The paper in PLOS Genetics notes that there is a distinct difference between the chance someone will get ill from a genetic disorder and the chance they'd get sick from other factors. The paper looked at a database that included over half a million NHS patients from the United Kingdom Biobank. Taking the details from these individuals and exploring their current illnesses, and comparing it to their genetic profiles, it was seen that the risk for certain genetic diseases tended to decrease over time. However, these patients would still get ill, thanks to the expected effects of increased age. The paper concluded that genetics do indeed play a part in determining whether a person is likely to have a genetic defect early on in life, but that effectiveness decreases with age.
Lifespan and Genetics
It's a widely held idea that a person's lifespan is directly linked to their genetic makeup. Knowing how long a person's predecessors lived is a good yardstick for the life expectancy of others of that lineage. A person's lifespan may therefore be linked to their genetics. Research into the topic has shown that specific segments of DNA occurring towards the end of a person's chromosomes (known as telomeres) may actually affect the age to which a person may live. Cells within our bodies multiply by splitting. When the cells do this, the DNA at the center of its nucleus copies itself, leaving half the original DNA in the copy and copying the other strand. Unfortunately, each time a cell divides, the telomeres get shorter. As a cell gets older, it can no longer divide without losing essential pieces of DNA.
Research into aging has yet to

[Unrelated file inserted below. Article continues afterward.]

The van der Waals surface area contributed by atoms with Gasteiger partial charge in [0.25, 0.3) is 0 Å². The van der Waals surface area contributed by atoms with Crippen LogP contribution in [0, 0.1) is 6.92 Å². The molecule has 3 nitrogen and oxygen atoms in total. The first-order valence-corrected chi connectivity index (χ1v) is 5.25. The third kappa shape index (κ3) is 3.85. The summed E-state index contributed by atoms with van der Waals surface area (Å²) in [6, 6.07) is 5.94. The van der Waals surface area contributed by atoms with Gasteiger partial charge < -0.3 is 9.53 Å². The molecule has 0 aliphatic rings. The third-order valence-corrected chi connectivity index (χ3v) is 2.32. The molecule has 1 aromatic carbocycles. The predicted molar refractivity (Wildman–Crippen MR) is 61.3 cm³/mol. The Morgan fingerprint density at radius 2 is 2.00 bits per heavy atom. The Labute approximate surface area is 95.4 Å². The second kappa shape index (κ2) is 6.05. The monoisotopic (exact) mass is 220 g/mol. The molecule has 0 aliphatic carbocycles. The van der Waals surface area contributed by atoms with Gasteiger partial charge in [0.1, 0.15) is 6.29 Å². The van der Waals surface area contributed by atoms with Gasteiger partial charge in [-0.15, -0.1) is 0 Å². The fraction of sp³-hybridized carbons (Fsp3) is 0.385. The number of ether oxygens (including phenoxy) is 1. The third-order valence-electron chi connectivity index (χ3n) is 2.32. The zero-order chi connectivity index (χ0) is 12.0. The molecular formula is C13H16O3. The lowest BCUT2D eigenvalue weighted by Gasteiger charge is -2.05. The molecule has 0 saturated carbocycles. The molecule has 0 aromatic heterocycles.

determine what causes the process precisely, but the telomere theory is a
start. Human beings have the potential to live much longer lives if scientists
manage to work out the secret of aging and potentially how to reverse it. The
secret to changing or stopping aging altogether lies within the cell's
genetics. For now, aging cells still lead to severe problems as an individual
gets older. Modern medicine has managed to replace most of the complex
machinery within the body with artificial alternatives. Still, even so, a
person will eventually die when the irreplaceable parts wear down. Genetics may
predict that person's risk factor for certain illnesses, but it doesn't look at
other factors such as lifestyle or diet. Sickness may be due to any number of
factors, including lifestyle, diet, and even location.
Aging and Illness - The Eternal Dance
Genetic markers for illness are likely to give someone a hint that they have a higher chance of getting sick with something at birth. As time goes by, that chance may increase or decrease based on several independent factors. However, one thing remains standard throughout a human being's life - as we age, our immune systems deteriorate. We may have been able to fight off a disease easier in our youth, but our bodies will have a more challenging time dealing with it as we get older. Genetics might hold the key to reversing or stopping aging, but it has far less impact on the day-to-day illnesses elderly people are likely to face.